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MEMORIES ALTER, NEW MEMORIES ARE SUPERIMPOSED ON OLD ONES

Stefan Milosavljević, born in Serbia

Three works speak of identity construction as stretching the truth and of the relationship between play and violence, of a bestial conduct that superimposes itself, of necessity, on human conduct. Conduct where the law of the fittest becomes an action code for betterment and survival. Three works by Stefan Milosavljević illustrate this theme through a formal coherence that enables him to develop the same argument starting from personal and autobiographical references to reach a universal statement independent of its origins in the artist’s own story. The installation Butterfly On Fire dialogues with Massimo Kaufmann’s permanent work on the walls of the ground floor room of Casa Testori. It recalls children’s games, coloured enclosures in which toddlers love to immerse themselves while the adults are busy in commercial centres. Butterfly On Fire is a chronological and conceptual genealogical tree, the title of which refers to the well-known butterfly effect, an expression used in the theory of chaos to describe how small changes in initial conditions determine large long-term variations. The drawing tells a personal and collective story constellated by violence, a tale to be discovered among the fragments of coloured sponge that occupy the room and prevent us from having an overall view, and from knowing all the stages of the narration. An itinerary that imposes choices, proposes alternatives, but always leads to the same result.

Caterina Erica Shanta, born in Germany

Caterina Erica Shanta’s installation consists of a film and a book, mirroring elements in which the artist implants the micro-history, in Carlo Ginzburg’s definition, of her family in History, from the fall of the Berlin Wall in 1989 to the Second Gulf War, starting from photos in her private archive. The photos undermine our capacity to distinguish between reality and fiction, between belonging and uprooting, between an image and a memory. it’s too close to get it in focus is an autobiographical documentary telling the artist’s life through the camera lenses of her father and her stepfather, both soldiers who served in Italy and on foreign missions. In the sequence of images, accompanied by the artist’s voice commentino and placing them in context, the works of the two photographers snow the possible coexistence and interference between the public and private dimension, between exterior and interior. Originating from the same material, the same archive, is And other similar stories. Here, though, it is the lack of references that poses questions. The book, in fact, gathers all the images of which Caterina Erica Shanta was unable to identify the paternity or the context, the subject portrayed or the author, even though they were conserved in her family’s album. They are orphan images, without objective or external references for the cataloguer, photos that resist cataloguing, suggesting memories and new stories.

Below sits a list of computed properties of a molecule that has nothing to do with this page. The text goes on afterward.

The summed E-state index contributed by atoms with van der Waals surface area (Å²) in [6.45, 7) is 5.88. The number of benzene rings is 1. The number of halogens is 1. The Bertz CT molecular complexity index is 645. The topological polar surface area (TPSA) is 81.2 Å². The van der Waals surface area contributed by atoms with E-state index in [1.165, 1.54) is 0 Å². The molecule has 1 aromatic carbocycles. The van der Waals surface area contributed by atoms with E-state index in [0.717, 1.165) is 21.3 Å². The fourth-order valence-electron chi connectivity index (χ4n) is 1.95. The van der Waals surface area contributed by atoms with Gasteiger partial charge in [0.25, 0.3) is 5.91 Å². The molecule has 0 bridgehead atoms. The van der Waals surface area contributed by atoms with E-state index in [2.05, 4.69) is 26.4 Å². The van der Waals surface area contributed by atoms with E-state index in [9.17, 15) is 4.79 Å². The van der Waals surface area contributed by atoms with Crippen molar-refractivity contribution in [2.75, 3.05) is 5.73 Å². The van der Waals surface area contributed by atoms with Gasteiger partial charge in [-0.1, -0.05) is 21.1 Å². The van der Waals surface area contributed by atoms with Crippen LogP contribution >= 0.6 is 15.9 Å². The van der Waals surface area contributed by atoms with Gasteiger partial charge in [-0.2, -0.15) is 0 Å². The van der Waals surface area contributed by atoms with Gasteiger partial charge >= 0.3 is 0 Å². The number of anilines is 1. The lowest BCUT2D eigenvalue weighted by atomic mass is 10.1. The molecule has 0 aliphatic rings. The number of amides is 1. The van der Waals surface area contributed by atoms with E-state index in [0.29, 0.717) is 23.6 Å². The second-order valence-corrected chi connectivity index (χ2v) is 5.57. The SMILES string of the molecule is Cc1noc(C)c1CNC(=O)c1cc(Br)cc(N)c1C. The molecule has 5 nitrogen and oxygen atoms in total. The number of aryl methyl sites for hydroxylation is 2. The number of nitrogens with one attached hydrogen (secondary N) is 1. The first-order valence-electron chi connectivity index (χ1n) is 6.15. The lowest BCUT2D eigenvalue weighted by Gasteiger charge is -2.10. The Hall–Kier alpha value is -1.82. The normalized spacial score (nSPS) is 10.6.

Iva Lulashi, born in Albania

Iva Lulashi’s memories of her country of origin, Albania, are filtered. Firstly, through the stories of her parents, chats with her mother, some paintings by her father, a few photographs. Indirect information, from undoubtedly plausible sources. Then from period films, posted online by unknown people and now seen by the artist on YouTube. Films that relate a collective story conditioned by censure, by the limits imposed by the dictatorship, by state control. A story that Iva Lulashi tells solely through the images, eliminating the audio, in order to silence in some way the rhetoric of the propaganda. The artist translates these narrations into the language she knows, that of painting. This makes the boundaries uncertain, the identities unfocussed. Blurring becomes a conceptual choice, not a stylistic one. She paints on canvas, or she superimposes her appropriation of a nation’s memory on other people’s recollections: on small objects, saucers, wooden trays. Her leitmotif is the political removal of a nation’s eroticism, which she underlines, not with the details or realism of pornography, but with the carnality and sensuality of allusion.

Natalia Trejbalova, born in Slovakia

On her first visit to Casa Testori, Natalia Trejbalova was struck by the niches, by the movements of the walls in the rooms. Her attention focused on one of these cavities, one of the fireplaces that immediately reveal a space as a dwelling. A fireplace that had been out of use for years and which, for this very reason, reminded her of that of her native home, which housed, not a fire, but their pet animals. A loss of function that created a new intended use, a different destiny. A fireplace that, though rooted in an internal room, in reality represents an invisible connection with the exterior, with elsewhere; an entry point and an escape route in fairy tales and novels. It becomes a miniature theatre, the set for an alternative landscape, it becomes a means of transport through which to see another landscape. In construction and in deconstruction, composed of plants and artificial flowers, it the souvenir of an unstable reality that – in reality – does not exist.

Appocundria, Casa Testori, 2019 © Maki Ochoa-37
Appocundria, Casa Testori, 2019 © Maki Ochoa-38
Appocundria, Casa Testori, 2019 © Maki Ochoa-24
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Appocundria, Casa Testori, 2019 © Maki Ochoa-22
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Appocundria, Casa Testori, 2019 © Maki Ochoa-23
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Posted on: 12 November 2021, by : Alessandro Ulleri